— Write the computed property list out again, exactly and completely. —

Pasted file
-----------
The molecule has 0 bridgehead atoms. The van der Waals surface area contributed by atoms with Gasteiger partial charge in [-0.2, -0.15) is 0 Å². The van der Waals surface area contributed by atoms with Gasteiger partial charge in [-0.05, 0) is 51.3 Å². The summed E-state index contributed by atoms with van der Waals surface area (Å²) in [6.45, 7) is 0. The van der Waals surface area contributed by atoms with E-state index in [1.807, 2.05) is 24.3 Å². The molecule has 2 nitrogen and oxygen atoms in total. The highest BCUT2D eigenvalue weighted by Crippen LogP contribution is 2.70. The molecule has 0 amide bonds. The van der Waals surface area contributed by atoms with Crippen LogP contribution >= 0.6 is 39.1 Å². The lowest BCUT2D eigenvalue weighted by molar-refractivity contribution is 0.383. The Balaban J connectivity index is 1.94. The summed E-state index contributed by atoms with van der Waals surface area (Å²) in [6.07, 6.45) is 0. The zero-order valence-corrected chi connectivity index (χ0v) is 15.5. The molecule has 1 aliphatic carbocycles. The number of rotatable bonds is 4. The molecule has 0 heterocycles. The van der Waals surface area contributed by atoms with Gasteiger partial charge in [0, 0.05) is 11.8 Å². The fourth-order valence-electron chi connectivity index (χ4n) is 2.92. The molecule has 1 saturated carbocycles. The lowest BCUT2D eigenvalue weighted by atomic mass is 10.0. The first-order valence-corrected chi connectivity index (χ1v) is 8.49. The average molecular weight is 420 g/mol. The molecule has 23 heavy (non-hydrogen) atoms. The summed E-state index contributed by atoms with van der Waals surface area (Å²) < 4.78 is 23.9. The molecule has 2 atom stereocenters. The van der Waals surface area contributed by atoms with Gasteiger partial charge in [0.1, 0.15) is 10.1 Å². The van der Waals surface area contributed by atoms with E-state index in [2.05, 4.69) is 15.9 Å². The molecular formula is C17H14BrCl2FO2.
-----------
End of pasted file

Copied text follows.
The molecule has 0 bridgehead atoms. The van der Waals surface area contributed by atoms with Gasteiger partial charge in [-0.2, -0.15) is 0 Å². The van der Waals surface area contributed by atoms with Gasteiger partial charge in [-0.05, 0) is 51.3 Å². The summed E-state index contributed by atoms with van der Waals surface area (Å²) in [6.45, 7) is 0. The van der Waals surface area contributed by atoms with E-state index in [1.807, 2.05) is 24.3 Å². The molecule has 2 nitrogen and oxygen atoms in total. The highest BCUT2D eigenvalue weighted by Crippen LogP contribution is 2.70. The molecule has 0 amide bonds. The van der Waals surface area contributed by atoms with Crippen LogP contribution >= 0.6 is 39.1 Å². The lowest BCUT2D eigenvalue weighted by molar-refractivity contribution is 0.383. The Balaban J connectivity index is 1.94. The summed E-state index contributed by atoms with van der Waals surface area (Å²) in [6.07, 6.45) is 0. The zero-order valence-corrected chi connectivity index (χ0v) is 15.5. The molecule has 1 aliphatic carbocycles. The number of rotatable bonds is 4. The molecule has 0 heterocycles. The van der Waals surface area contributed by atoms with Gasteiger partial charge in [0, 0.05) is 11.8 Å². The fourth-order valence-electron chi connectivity index (χ4n) is 2.92. The molecule has 1 saturated carbocycles. The lowest BCUT2D eigenvalue weighted by atomic mass is 10.0. The first-order valence-corrected chi connectivity index (χ1v) is 8.49. The average molecular weight is 420 g/mol. The molecule has 23 heavy (non-hydrogen) atoms. The summed E-state index contributed by atoms with van der Waals surface area (Å²) < 4.78 is 23.9. The molecule has 2 atom stereocenters. The van der Waals surface area contributed by atoms with Gasteiger partial charge in [0.1, 0.15) is 10.1 Å². The van der Waals surface area contributed by atoms with E-state index in [2.05, 4.69) is 15.9 Å². The molecular formula is C17H14BrCl2FO2.